“… idealistic conditions actually heighten suicide risk because they often create unreasonable standards for personal happiness, thereby rendering people more emotionally fragile in response to unexpected setbacks. So, when things get a bit messy, such people, many of whom appear to have lead mostly privileged lives, have a harder time coping with failures.”
I have often speculated along these lines. Not thinking in terms of suicide per se, but just that psychological robustness seems to me to need exposure to hardship, in the same way that muscles need to be exercised to become strong.
Life is full of ironies like that… the more privileged you are, the weaker you are; the less sanitised your environment, the stronger your immune system; and when morality is policed and coerced, it dies. It’s like an endless search for a control and a safety that ultimately eludes us. Life refuses to be squashed and boxed in to the confines of our ideals. Just when we get one part of life hemmed in, we spring a leak somewhere else.
I don’t find that depressing. I just find it interesting to reflect on. Amusing. Comforting, almost… in the sense that anxious striving becomes easier to stop. In all the different ways that people live in the world, there is risk; different types of risk. What type of risk am I more comfortable living with? Something to think about as I start to paint on the blank canvas that is now my life.
I think this puts a very positive spin on difficulty, too. It breathes new life into the old cliche that “what doesn’t kill you (or what doesn’t make you kill yourself :D) makes you stronger”.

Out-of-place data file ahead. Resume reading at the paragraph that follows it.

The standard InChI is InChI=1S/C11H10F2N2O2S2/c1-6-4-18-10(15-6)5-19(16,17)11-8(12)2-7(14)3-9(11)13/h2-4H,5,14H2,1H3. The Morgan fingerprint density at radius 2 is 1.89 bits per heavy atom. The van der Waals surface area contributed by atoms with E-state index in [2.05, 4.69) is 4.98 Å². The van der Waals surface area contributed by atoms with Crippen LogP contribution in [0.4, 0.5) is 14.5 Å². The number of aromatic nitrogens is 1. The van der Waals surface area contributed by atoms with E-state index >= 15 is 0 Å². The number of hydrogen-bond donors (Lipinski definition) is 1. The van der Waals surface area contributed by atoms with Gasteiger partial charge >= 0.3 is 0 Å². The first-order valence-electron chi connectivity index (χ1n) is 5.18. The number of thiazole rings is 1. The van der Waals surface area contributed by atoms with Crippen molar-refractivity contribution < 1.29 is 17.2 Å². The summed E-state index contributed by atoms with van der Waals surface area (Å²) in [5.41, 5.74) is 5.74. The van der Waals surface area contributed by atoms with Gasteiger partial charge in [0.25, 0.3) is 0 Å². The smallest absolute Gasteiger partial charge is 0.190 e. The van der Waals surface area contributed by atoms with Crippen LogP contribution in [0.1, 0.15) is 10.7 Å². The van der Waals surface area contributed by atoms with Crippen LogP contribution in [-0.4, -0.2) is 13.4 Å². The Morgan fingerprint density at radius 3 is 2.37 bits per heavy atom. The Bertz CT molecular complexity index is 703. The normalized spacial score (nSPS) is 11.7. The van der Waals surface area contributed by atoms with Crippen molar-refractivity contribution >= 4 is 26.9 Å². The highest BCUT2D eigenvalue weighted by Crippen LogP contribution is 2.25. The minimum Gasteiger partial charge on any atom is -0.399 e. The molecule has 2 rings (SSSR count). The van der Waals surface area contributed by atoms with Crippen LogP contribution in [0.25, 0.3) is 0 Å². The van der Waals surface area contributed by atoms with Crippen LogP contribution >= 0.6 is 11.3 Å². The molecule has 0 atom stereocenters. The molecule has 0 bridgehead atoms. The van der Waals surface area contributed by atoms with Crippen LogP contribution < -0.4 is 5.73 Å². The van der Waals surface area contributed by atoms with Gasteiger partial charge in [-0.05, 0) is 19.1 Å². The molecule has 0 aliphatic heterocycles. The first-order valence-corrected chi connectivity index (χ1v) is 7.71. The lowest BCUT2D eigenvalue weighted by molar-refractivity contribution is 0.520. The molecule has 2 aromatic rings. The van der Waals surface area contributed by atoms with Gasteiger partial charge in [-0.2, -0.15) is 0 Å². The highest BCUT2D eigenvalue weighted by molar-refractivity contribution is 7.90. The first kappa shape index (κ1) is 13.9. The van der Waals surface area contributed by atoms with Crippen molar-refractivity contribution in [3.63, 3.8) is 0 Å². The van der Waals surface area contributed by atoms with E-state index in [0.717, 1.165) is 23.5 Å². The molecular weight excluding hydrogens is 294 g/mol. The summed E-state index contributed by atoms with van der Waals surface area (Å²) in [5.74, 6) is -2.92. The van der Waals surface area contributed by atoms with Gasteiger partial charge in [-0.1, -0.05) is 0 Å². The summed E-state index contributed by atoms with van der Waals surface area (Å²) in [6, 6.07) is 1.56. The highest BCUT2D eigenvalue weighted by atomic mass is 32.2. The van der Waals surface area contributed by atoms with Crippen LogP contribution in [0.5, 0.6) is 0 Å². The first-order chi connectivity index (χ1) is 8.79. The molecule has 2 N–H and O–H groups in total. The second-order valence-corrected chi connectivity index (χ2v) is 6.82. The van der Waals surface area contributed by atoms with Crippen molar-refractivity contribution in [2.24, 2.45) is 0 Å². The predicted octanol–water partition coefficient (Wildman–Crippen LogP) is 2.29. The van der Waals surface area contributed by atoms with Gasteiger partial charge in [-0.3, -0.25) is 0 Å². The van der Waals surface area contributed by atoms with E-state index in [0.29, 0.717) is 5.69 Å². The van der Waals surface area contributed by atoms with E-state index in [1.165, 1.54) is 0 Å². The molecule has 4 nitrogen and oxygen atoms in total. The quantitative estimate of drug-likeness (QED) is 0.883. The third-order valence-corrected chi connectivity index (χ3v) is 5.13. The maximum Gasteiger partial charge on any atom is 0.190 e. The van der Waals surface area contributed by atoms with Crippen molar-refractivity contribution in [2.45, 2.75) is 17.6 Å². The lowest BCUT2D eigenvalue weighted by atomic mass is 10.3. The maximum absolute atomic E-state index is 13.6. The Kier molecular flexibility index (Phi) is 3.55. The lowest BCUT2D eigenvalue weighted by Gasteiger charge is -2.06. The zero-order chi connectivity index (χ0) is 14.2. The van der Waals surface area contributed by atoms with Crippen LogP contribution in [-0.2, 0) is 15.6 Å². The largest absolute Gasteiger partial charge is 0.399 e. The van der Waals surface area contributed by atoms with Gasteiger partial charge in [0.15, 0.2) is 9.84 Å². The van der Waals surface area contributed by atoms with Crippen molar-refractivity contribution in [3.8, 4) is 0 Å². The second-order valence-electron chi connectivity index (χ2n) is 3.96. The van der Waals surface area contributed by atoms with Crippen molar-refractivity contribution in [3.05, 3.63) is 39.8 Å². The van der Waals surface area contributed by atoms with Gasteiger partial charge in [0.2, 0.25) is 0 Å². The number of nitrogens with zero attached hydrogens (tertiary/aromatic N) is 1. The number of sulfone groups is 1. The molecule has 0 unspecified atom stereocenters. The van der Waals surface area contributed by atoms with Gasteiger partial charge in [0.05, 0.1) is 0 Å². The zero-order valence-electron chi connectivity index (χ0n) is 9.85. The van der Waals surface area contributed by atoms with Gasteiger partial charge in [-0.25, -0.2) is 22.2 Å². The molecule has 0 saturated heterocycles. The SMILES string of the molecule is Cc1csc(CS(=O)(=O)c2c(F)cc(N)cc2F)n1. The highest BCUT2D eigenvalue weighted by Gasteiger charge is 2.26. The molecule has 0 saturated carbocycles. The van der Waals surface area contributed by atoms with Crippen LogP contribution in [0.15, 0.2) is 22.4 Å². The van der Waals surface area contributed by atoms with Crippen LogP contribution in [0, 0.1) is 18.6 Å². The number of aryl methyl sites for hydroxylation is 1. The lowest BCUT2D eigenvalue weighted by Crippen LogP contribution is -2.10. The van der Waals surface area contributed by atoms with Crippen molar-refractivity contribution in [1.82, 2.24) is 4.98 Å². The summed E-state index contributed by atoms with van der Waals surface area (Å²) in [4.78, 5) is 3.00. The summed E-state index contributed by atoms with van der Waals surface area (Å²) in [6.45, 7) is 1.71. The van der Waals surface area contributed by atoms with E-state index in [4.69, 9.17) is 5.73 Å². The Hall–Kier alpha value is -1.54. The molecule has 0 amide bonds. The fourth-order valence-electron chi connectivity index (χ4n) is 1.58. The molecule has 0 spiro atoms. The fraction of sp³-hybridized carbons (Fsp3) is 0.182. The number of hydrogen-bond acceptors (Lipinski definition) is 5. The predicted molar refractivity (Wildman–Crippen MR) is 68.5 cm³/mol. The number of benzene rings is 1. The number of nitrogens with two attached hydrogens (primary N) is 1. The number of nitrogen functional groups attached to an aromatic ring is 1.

My brother got some Chinese lanterns, which were pretty impressive! Here is my video of the first one setting off:
What else happened this weekend: had a terrifying lift from the train station in my brother’s fast new car; went out for a great meal for my mum’s birthday which was rounded off by the most enormous piece of carrot cake I have ever seen; slept really soundly for the first time in weeks; and spent a whole lot of time happily wrapped in a blanket reading a book. 😀
Back in the ‘burgh, I went tango dancing this evening and had a good long catch-up with a friend.
*contented sigh*… I feel so refreshed! Bring on Monday morning. 😀
For a long time I have felt like I am wading through treacle. And I have gotten tired and upset from the effort. My energy and confidence has been sapped pretty much all the time.
I chose a motivational piece of music and am regularly listening to it while imagining the kind of productive person I want to be and how good it will feel. Then when I feel tempted to do something else instead of working, I mentally play this piece of music to bring back the motivation. The only problems are (1) it is stuck in my head all the time!! (2) the first time I heard it, I was reading about the Silver Spring monkeys and this disturbing memory seems to have been frozen into it, which is not very motivational for me. 😆 But I still think it should help.
But the biggest ongoing challenge is setting goals and fixing my beliefs to allow me to reach them.
I had in mind being completely on top of everything and working productively all hours of the day and night. But then I thought this is probably an extreme, and not realistic or necessary. Maybe the whole reason I am exhausted in the first place is that I have this rigid, black-and-white measure of success and expect myself to run through the treacle.
And yet, that’s not the whole story – some people can demand big things of themselves and not crumble under the stress. What’s the difference? I guess it’s in the way they respond to the sensation of struggling. It doesn’t get them down like it gets me down.
In all likelihood I am finding things just as difficult as most people. The only problem is that it feels utterly horrible to me. It feels like something is horribly, horribly wrong. Which can only be a reflection of underlying pessimistic thoughts and attitudes that need to be rooted out. I simply can’t afford to sabotage myself by holding onto them any longer.